Drug-free ways to stop painful cramps and spasms
Here are a few ways you can help stop cramps and spasms in their tracks and prevent them from occurring again.
I believe that 90 percent of muscle cramps are caused by calcium deficiency.
If you are already taking calcium supplements every day, but you still have cramps and spasms, you probably need to switch supplements. There are hundreds of calcium supplements on the market, but the ones that are most useful to your body contain other elements along with calcium. Look for a product that contains the digestive acid betaine hydrochloride, magnesium, and vitamin D. Each of these will help increase the amount of calcium you assimilate into your system.
Years ago, one of my newsletter subscribers, Dan. P. from Duncanville, Texas, wrote to tell me about this technique for stopping muscle cramps:
"Players on the Philadelphia Eagles NFL team [were] drink[ing] two ounces of pickle juice before football games to prevent muscle cramps and improve their performance. A simple remedy for muscle cramps is eating a slice of sour pickle; the cramp is gone in about 60 seconds. It also is supposed to prevent pulled hamstrings. Some athletic trainers say that this is a grandma formula, but if it works, do it."
Pinching Your Lip
A doctor by the name of Donald Cooper discovered a technique you can use to put a stop to a sudden cramp or spasm. He says it works 90 percent of the time. Dr. Cooper describes the technique:
"At the first sign of muscle cramping, take a good, firm hold on the upper lip between the thumb and index finger, maintaining constant pressure. The cramping will stop or fade away, usually within 20 to 30 seconds, although sometimes it may take longer. I often pinch for a total of two or three minutes. Don't knock it until you've tried it."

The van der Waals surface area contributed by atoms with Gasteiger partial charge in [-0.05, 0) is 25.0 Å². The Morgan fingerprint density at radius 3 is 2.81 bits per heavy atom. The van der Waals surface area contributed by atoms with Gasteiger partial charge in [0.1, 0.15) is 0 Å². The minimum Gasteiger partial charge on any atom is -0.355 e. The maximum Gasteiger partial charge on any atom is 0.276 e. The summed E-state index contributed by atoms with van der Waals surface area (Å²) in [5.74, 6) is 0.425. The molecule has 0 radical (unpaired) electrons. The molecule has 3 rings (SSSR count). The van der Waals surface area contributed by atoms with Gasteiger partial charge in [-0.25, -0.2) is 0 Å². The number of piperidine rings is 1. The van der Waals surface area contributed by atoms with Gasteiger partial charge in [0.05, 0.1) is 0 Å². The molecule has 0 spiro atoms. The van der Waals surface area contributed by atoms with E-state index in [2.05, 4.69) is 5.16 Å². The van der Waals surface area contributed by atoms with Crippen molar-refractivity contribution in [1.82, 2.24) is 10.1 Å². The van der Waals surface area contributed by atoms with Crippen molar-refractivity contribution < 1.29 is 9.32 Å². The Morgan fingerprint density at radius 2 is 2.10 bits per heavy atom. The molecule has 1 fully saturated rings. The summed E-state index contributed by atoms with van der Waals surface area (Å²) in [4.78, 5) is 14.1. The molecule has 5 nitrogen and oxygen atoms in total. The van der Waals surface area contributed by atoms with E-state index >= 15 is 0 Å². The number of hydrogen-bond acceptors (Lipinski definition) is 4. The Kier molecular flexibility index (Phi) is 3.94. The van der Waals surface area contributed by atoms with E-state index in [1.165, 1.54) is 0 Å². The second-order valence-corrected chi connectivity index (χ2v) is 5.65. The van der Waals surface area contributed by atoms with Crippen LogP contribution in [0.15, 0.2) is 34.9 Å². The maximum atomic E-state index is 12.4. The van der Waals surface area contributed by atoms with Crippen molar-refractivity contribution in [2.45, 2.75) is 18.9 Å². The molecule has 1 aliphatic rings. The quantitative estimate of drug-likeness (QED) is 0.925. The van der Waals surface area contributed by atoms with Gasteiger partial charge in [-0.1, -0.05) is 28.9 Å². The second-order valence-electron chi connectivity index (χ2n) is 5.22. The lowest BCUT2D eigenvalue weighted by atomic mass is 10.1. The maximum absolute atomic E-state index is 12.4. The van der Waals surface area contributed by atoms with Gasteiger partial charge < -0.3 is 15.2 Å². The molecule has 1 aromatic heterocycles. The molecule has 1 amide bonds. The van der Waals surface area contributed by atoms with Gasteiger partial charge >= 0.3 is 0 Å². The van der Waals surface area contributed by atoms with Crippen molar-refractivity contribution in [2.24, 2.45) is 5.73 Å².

You can also stop muscle cramps and spasms with dimethylsulfoxide (DMSO)—a clear, colorless, slightly oily liquid with a faint smell of sulfur. When applied topically, DMSO passes through the skin’s oily membranes and reduces swelling, inflammation, and pain.
DMSO is sold in both liquid and gel form. Use only the 99.9 percent liquid, as the creams and gels have been known to cause prolonged itching and irritation. Some people may still have a mild reaction to the liquid (usually warmth and a little itching at the site of application) when they first use DMSO, but it is temporary and no cause for concern.
To use DMSO, mix a solution of one part water and two parts DMSO (usually one capful of water and two capfuls of DMSO) and store it in a glass container. Using your fingers or a cotton swab, rub the DMSO directly into your skin. Most people suggest dabbing DMSO onto an area, but rubbing it on has been shown to improve the absorption time by up to 50 percent. A typical application is one-to three teaspoons. Apply the DMSO at least three times a day.